Once again, in my opinion, nowhere is the potentially negative impact of documentation on a plaintiff’s attorney evaluation greater than in the area of wound care. In my experience, there is both an institutional and individual component of this practice specific danger. First, far too many institutions overuse documentation tools such as checklists in their wound care practices. These sheets often require documentation, sometimes as frequently as an hourly basis, for routine wound care tasks such as patient turning, dressing changes, and wound assessments. Given the time constraints under which wound care practitioners operate, this type of merciless documentation requirement inevitably leads to omissions. Those omissions then feed the assumptions previously outlined.
Second, the very nature of the wound care staging process lends itself to these types of retrospective misunderstandings. Far too often wound care practitioners attempt to quantify each and every wound they see and do so without reference to quantifications made by other practitioners. This leads to medical documentation purporting to demonstrate that a patient had, for example, a Stage 2 pressure injury one morning, a Stage 1 pressure injury that afternoon, and a Stage 2 pressure injury the next day. It is understandable how a plaintiff’s attorney, with nothing more than this documentation on which to base his/her conclusions, could believe substandard care was provided by someone under these circumstances.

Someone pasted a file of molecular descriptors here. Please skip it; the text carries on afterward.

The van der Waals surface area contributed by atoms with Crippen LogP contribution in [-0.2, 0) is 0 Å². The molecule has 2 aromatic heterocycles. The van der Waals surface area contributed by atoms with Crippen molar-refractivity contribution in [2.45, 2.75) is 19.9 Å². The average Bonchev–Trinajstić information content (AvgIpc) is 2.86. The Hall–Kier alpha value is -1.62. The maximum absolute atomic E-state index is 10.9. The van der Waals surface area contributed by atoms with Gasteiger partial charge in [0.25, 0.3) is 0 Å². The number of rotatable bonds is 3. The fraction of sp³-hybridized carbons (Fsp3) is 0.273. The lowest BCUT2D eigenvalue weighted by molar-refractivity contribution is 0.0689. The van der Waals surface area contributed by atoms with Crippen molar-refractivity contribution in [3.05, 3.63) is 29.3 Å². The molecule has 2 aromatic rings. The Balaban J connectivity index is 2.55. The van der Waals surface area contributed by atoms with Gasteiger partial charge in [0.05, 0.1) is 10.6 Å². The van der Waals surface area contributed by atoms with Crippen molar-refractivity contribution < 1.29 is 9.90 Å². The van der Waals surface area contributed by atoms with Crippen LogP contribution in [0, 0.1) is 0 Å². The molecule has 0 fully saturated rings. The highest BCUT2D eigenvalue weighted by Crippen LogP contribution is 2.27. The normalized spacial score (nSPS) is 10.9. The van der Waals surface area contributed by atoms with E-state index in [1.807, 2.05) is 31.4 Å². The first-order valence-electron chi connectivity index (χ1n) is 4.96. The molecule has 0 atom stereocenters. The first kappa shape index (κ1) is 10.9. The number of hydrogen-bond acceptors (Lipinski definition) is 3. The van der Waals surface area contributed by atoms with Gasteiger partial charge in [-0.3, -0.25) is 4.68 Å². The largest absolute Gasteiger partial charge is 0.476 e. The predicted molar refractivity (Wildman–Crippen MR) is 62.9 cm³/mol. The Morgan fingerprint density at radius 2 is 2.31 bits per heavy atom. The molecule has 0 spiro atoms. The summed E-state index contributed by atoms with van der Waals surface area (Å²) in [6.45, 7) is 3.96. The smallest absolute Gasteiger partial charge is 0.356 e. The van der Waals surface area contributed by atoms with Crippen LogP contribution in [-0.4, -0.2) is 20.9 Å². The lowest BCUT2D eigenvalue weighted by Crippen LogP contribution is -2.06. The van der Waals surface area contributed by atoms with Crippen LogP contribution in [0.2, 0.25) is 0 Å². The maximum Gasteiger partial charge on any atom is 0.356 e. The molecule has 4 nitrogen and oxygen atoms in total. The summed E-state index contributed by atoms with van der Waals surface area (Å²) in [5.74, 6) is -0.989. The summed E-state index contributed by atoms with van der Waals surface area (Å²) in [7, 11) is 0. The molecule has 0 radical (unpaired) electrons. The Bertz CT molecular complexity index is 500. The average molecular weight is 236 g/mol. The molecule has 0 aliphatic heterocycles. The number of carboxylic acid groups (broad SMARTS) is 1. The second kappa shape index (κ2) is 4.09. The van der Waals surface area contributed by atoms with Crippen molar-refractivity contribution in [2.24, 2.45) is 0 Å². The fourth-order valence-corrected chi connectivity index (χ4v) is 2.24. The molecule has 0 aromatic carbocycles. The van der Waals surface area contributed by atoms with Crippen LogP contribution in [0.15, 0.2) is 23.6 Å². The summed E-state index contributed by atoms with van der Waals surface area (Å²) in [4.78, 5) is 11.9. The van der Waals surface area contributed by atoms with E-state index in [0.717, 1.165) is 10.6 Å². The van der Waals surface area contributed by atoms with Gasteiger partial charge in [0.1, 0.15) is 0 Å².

To avoid these types of problems, wound care institutions should minimize the use of checklists and other rote documentation systems to the maximum extent possible, provided of course that it is consistent with the overall goals of patient care. I also recommend that wound care practitioners chart what they see, focusing their documentation on accurate and useful descriptions of a wound’s size, color, location, and pertinent changes, rather than attempting to fit every wound into the sometimes rigid staging system. Both of these approaches will make the linear delivery of proper wound care more apparent to anyone retrospectively reviewing the medical chart.
Effectively managing your medical-legal risk as a wound care practitioner requires more than simply providing the best quality care you can. Before that care is provided, proper communication is the key to managing the often unrealistic expectations of your patients and their families. During that care, documentation with an eye not only toward the contemporaneous use of the record by your colleagues but also its potential subsequent use by others can significantly reduce the likelihood you will be personally targeted in any litigation that may ensue. Both of these simple steps, which I believe are completely consistent with the provision of quality patient care, will help you manage and minimize your medical-legal risks going forward.